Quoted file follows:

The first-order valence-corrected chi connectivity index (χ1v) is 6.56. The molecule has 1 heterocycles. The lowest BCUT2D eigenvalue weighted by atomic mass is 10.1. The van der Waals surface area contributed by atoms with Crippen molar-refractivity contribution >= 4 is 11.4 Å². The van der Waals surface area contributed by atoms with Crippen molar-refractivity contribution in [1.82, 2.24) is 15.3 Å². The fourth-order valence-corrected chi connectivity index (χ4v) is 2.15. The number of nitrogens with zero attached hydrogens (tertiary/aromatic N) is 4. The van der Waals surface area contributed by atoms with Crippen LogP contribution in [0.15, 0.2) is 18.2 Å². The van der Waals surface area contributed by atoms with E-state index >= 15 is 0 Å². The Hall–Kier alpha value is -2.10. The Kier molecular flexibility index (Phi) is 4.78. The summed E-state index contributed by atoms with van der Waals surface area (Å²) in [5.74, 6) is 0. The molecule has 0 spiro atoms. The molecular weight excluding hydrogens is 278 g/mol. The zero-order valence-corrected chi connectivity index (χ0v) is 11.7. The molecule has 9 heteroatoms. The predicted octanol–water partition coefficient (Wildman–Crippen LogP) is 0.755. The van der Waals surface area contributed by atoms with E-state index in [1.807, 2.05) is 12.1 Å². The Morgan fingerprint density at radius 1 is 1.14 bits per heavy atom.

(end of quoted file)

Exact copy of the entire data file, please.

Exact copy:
The first-order valence-corrected chi connectivity index (χ1v) is 6.56. The molecule has 1 heterocycles. The lowest BCUT2D eigenvalue weighted by atomic mass is 10.1. The van der Waals surface area contributed by atoms with Crippen molar-refractivity contribution >= 4 is 11.4 Å². The van der Waals surface area contributed by atoms with Crippen molar-refractivity contribution in [1.82, 2.24) is 15.3 Å². The fourth-order valence-corrected chi connectivity index (χ4v) is 2.15. The number of nitrogens with zero attached hydrogens (tertiary/aromatic N) is 4. The van der Waals surface area contributed by atoms with Crippen LogP contribution in [0.15, 0.2) is 18.2 Å². The van der Waals surface area contributed by atoms with E-state index >= 15 is 0 Å². The Hall–Kier alpha value is -2.10. The Kier molecular flexibility index (Phi) is 4.78. The summed E-state index contributed by atoms with van der Waals surface area (Å²) in [5.74, 6) is 0. The molecule has 0 spiro atoms. The molecular weight excluding hydrogens is 278 g/mol. The zero-order valence-corrected chi connectivity index (χ0v) is 11.7. The molecule has 9 heteroatoms. The predicted octanol–water partition coefficient (Wildman–Crippen LogP) is 0.755. The van der Waals surface area contributed by atoms with E-state index in [1.807, 2.05) is 12.1 Å². The Morgan fingerprint density at radius 1 is 1.14 bits per heavy atom.